Michelangelo Antonioni’s 1975 film The Passenger — being given a new lease on theatrical life by star Jack Nicholson — is probably more important as a representative of its time than as a film in its own right.
Though it played at this past year’s Asheville Film Festival, I missed it owing to a hectic schedule and the fact that Ken Russell, faced with the prospect of seeing it, made a face suggestive of an encounter with a quantity of very ripe cheese. Not being a major admirer of the Antonioni films I’d seen, I didn’t press the issue. Having now seen it, I understand its great reputation as well as his reaction — and I find myself in accord with both. At bottom, it’s a somewhat ponderous — and certainly pretentious — work that’s not a whole lot more than a pulp thriller with a fit of existential angst.
Nicholson plays documentary filmmaker David Locke, who — like all Antonioni characters — suffers from terminal ennui. Locke is stuck in the African desert working on a film that holds no interest for him (his producer calls it “detached objectivity”). So when the only other occupant of his hotel (future film producer Chuck Mulvell) hands in his dinner pail, Locke decides to switch places with the dead man and take over his life. Since the people who run the hotel don’t pay any attention to their guests, the switch easy enough to pull off with a little judicious exchanging of passport photos.
The idea, however, might not be an especially safe one, since it turns out that the dead man was a gun runner — something Locke only discovers when he decides to keep one of his new incarnation’s appointments. At the same time, his semi-estranged wife (Jenny Runacre) and his producer (Ian Hendry) start trying to put events together — in part for a documentary on Locke’s life — and questions start to arise that suggest that the man who was at the hotel with him might possibly tell them something. Since Locke is now masquerading as that other man, such a meeting is out of the question and Locke goes on the run with the aid of an apparently nameless girl (Maria Schneider). Meanwhile, others may be after him as well.
The plot is inconsequential in most respects, since the film is about the nature of identity and the inevitability of what happens in life. There are some delicious ironies. In becoming a gun-runner (a left-leaning, idealistic gun-runner, mind you), Locke is now an active participant in the war he had been covering with “detached objectivity” — a war that the established powers had told him didn’t exist. He has now done the very things he never meant to do — pick a side and have a purpose. Of course, since this is Antonioni, the message seems to be that following through on somebody else’s idealism is preferable to merely existing as one’s self.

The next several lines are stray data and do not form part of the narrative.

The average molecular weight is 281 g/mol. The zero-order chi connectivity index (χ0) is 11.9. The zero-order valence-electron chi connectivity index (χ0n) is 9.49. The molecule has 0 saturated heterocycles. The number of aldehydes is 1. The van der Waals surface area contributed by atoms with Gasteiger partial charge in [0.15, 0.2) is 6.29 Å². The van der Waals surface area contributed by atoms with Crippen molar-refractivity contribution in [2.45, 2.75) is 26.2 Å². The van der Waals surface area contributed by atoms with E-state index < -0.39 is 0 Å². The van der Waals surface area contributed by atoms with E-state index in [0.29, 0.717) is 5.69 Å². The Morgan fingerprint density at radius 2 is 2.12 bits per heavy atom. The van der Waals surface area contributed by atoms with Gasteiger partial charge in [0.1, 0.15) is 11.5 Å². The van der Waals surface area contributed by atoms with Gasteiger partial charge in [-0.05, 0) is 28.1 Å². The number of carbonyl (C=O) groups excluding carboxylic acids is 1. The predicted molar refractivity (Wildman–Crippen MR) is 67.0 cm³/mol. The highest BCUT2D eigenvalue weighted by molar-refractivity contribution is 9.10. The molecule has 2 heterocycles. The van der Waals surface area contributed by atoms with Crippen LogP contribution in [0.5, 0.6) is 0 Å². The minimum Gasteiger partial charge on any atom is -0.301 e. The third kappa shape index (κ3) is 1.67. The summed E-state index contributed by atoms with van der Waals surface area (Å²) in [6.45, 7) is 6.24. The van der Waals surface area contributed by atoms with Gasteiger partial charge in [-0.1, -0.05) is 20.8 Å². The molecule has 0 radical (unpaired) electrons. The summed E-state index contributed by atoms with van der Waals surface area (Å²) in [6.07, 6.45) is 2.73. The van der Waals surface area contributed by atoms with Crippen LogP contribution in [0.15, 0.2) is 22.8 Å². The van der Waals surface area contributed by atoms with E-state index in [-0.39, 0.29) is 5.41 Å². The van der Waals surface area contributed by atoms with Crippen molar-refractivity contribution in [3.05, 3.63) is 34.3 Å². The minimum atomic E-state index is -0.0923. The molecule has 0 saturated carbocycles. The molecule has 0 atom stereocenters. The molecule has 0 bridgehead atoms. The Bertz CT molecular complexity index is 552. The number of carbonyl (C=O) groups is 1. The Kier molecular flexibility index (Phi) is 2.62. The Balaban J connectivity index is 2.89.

Early on, Locke comments that he doesn’t like landscapes, that he prefers people, but he lives in a filmic world that is nearly all landscapes, and people are few and far between — and the few he meets he never seems to really connect with. How seriously one chooses to take any of this is up to the individual. Is it profound or simply self-important twaddle? You decide.
But the film is a fascinating artifact of the last gasp of a kind of international cinema that more or less ended the same year it came out. Indeed, The Passenger‘s slow impenetrability may have expedited its death. It’s hard to imagine now, but the period from 1965 through 1975 saw the lines between popular film and “art” film blur to a point where they were almost nonexistent. Foreign movies were not uncommon in regular venues. Actors shuttled back and forth from country to country. Other countries’ directors made English language films without — as a rule — having to become Hollywoodized. Filmmakers rather than studios were calling the shots and suddenly “art” wasn’t a dirty word. Inevitably, it came crashing down, but it created some pretty vibrant movies while it lasted — movies that no major studio would touch today.
Put The Passenger in that context and it becomes as much a valuable time capsule as anything else. It’s very much a part of its era — from its trendy director to its hip star to its deliberate vagueness to its basic pop culture underpinnings that feed on the very things it purports to be superior to. There’s a very telling — very funny — scene where Nicholson suggests to Maria Schneider things that he might become. She dismisses one as “too obvious,” another as “too romantic,” and the third — becoming a gun runner — as “too fantastic.”
Deliberately or not, Antonioni has worked what is essentially a story conference for the film he’s making into the film’s very fabric. Either way it’s a brilliant touch in a movie that’s certainly worth a look on the big screen while the chance is available. Rated PG-13 for some violence, nudity and language.
— reviewed by Ken Hanke